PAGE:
Dr. Sanders: Sometimes people will say, I don’t really want that much done to my neck, I’m more concerned with the jawline area. I’m hearing that a lot nowadays, so if they want something that’s more permanent, they could do a jawline lift. It’s even more limited than a limited neck lift. You go underneath the jaw area and tighten the deeper tissues and the muscle, because some of the jowl that you have is muscle or fat that’s falling down from the cheek. Therefore, if you tighten the area above the jowl, you can pull that loose muscle and loose fat up and get a very nice jawline. Then, you’ll do a little liposuction too. Simply put, a jawline lift is part of a neck lift.
NB: How should you prep for a lifting procedure?
Dr. Sanders: To ensure you have the best results, avoid things that cause bleeding afterwards. So for the two weeks prior, avoid aspirin, Advil, Motrin, and Aleve. Also steer clear of herbal supplements, because they effect the body’s ability to clot. If you aren’t clotting well, you’re going to have a lot of bruising and perhaps even some bleeding afterwards.
Also, if someone is going under anesthesia, even very light anesthesia, we’re always careful. If you’re over the age of fifty-five as a woman or over the age of forty-five as a man, we recommend a visit with your medical doctor for clearance. We always visit with people a couple weeks before surgery to go over the details, give the instructions, and answer any questions.
NB: How long is recovery?
Dr. Sanders: If you’re talking about a lifting procedure, I ask patients to take about ten to fourteen days off from their normal activities. You need to stick around the house, not do a lot of talking, and just relax. Since you’ve separated the skin from the underlying muscle, that has to have time to heal back. If you do too much, you will again separate the skin from the muscle, leading to fluid formation, which may lead to scarring. Plus, you increase the chance of bleeding if you’re elevating your blood pressure.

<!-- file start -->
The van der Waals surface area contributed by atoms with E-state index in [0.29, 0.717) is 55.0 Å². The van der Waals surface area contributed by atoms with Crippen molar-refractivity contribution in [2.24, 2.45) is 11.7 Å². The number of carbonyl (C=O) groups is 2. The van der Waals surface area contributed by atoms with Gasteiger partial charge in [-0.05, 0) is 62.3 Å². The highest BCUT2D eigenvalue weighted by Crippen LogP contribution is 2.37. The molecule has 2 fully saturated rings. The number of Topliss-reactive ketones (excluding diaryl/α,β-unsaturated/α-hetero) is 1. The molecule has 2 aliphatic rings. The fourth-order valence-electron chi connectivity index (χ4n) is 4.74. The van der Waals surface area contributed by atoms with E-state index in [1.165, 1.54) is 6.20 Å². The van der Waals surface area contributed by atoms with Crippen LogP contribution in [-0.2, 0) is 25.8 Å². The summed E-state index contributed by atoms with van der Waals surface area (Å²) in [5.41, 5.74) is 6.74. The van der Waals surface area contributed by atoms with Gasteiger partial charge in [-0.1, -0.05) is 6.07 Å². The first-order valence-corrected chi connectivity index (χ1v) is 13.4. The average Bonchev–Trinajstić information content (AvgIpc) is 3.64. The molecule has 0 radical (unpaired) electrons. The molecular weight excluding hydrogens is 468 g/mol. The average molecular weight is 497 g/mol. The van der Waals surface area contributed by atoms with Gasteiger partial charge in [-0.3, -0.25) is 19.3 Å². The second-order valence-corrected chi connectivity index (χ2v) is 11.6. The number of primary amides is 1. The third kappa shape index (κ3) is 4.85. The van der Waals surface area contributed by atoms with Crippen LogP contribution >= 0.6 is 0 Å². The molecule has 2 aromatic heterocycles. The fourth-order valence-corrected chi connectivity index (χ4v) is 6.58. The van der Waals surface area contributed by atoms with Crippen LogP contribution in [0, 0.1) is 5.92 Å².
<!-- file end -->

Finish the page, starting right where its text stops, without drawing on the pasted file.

Whereas, if you’re doing a treatment like liposuction, the recovery is much less restrictive. You’re able to get up and move about fairly quickly—but no one is exercising after these procedures for a minimum of two weeks.
NB: Are there any issues that are associated with lifting the neckline or jaw that could arise after a procedure?
Dr. Sanders: Certainly. If you’re talking about an actual surgical procedure, there’s the chance of bleeding, which is something that we try to minimize. We’re also cognizant of infection as well as scarring.
Additionally, there can be skin issues. Many times, patients will go: ‘It didn’t hold up as well as I thought or the lift didn’t stick as well as I hoped it would.’ This happens a lot with people who have what I would call crepiness of the neck. Post-lift, it will look fine, but then six weeks later they’ll start to see the crepiness again. For these patients, I tell them that a neck lift isn’t going to fix this issue. Instead you may want a neck lift followed with something like micro-needling with PRP or even a radio frequency treatment to try to tighten up the crepiness. While a neck lift tightens loose skin, it doesn’t change the quality of the skin. I always suggest that patients visit with the folks in the medical spa to talk about skincare and nonsurgical options that they may want to adopt going forward. Not only will it help them look better, but it will also prolong or even enhance the results that we’re able to give them in surgery.
NB: Speaking of prolonging the results, how long does a lifting procedure last?
Dr. Sanders: Depending upon your age and the quality of your skin, it generally takes somewhere between five and ten years for you to get back to where you were before we did anything for you. It’s a little bit like we set the clock back, you catch up, and then we push it back again. It allows people to go through life pretty much maintaining a certain look. But at the end of the day, if it doesn’t bother you, then you don’t need to do anything.